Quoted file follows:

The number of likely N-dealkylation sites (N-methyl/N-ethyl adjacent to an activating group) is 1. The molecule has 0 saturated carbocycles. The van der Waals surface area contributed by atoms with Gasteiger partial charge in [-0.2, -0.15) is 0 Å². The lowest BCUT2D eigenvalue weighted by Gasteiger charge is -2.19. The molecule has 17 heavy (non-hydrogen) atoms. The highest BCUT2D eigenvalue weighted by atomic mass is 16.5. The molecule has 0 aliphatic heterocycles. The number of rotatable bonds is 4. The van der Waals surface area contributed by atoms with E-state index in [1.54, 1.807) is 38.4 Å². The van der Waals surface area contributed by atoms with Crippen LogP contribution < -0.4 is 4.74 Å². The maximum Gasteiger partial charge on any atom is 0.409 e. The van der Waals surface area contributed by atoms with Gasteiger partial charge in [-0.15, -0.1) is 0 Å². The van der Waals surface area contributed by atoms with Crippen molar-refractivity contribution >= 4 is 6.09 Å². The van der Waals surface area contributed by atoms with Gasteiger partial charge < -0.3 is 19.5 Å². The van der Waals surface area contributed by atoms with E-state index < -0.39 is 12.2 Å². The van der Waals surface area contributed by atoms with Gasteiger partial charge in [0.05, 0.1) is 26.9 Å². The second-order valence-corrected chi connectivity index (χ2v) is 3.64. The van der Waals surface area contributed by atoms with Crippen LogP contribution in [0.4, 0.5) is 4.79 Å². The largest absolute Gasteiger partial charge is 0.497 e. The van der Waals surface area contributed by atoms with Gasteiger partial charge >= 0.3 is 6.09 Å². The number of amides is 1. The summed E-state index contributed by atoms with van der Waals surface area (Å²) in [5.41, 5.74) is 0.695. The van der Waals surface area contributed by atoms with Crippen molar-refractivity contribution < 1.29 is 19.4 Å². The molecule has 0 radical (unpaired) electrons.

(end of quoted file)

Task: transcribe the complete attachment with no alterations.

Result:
The number of likely N-dealkylation sites (N-methyl/N-ethyl adjacent to an activating group) is 1. The molecule has 0 saturated carbocycles. The van der Waals surface area contributed by atoms with Gasteiger partial charge in [-0.2, -0.15) is 0 Å². The lowest BCUT2D eigenvalue weighted by Gasteiger charge is -2.19. The molecule has 17 heavy (non-hydrogen) atoms. The highest BCUT2D eigenvalue weighted by atomic mass is 16.5. The molecule has 0 aliphatic heterocycles. The number of rotatable bonds is 4. The van der Waals surface area contributed by atoms with E-state index in [1.54, 1.807) is 38.4 Å². The van der Waals surface area contributed by atoms with Crippen LogP contribution < -0.4 is 4.74 Å². The maximum Gasteiger partial charge on any atom is 0.409 e. The van der Waals surface area contributed by atoms with Gasteiger partial charge in [-0.15, -0.1) is 0 Å². The van der Waals surface area contributed by atoms with Crippen molar-refractivity contribution >= 4 is 6.09 Å². The van der Waals surface area contributed by atoms with Gasteiger partial charge < -0.3 is 19.5 Å². The van der Waals surface area contributed by atoms with E-state index < -0.39 is 12.2 Å². The van der Waals surface area contributed by atoms with Gasteiger partial charge in [0.05, 0.1) is 26.9 Å². The second-order valence-corrected chi connectivity index (χ2v) is 3.64. The van der Waals surface area contributed by atoms with Crippen LogP contribution in [0.4, 0.5) is 4.79 Å². The largest absolute Gasteiger partial charge is 0.497 e. The van der Waals surface area contributed by atoms with Gasteiger partial charge >= 0.3 is 6.09 Å². The number of amides is 1. The summed E-state index contributed by atoms with van der Waals surface area (Å²) in [5.41, 5.74) is 0.695. The van der Waals surface area contributed by atoms with Crippen molar-refractivity contribution < 1.29 is 19.4 Å². The molecule has 0 radical (unpaired) electrons.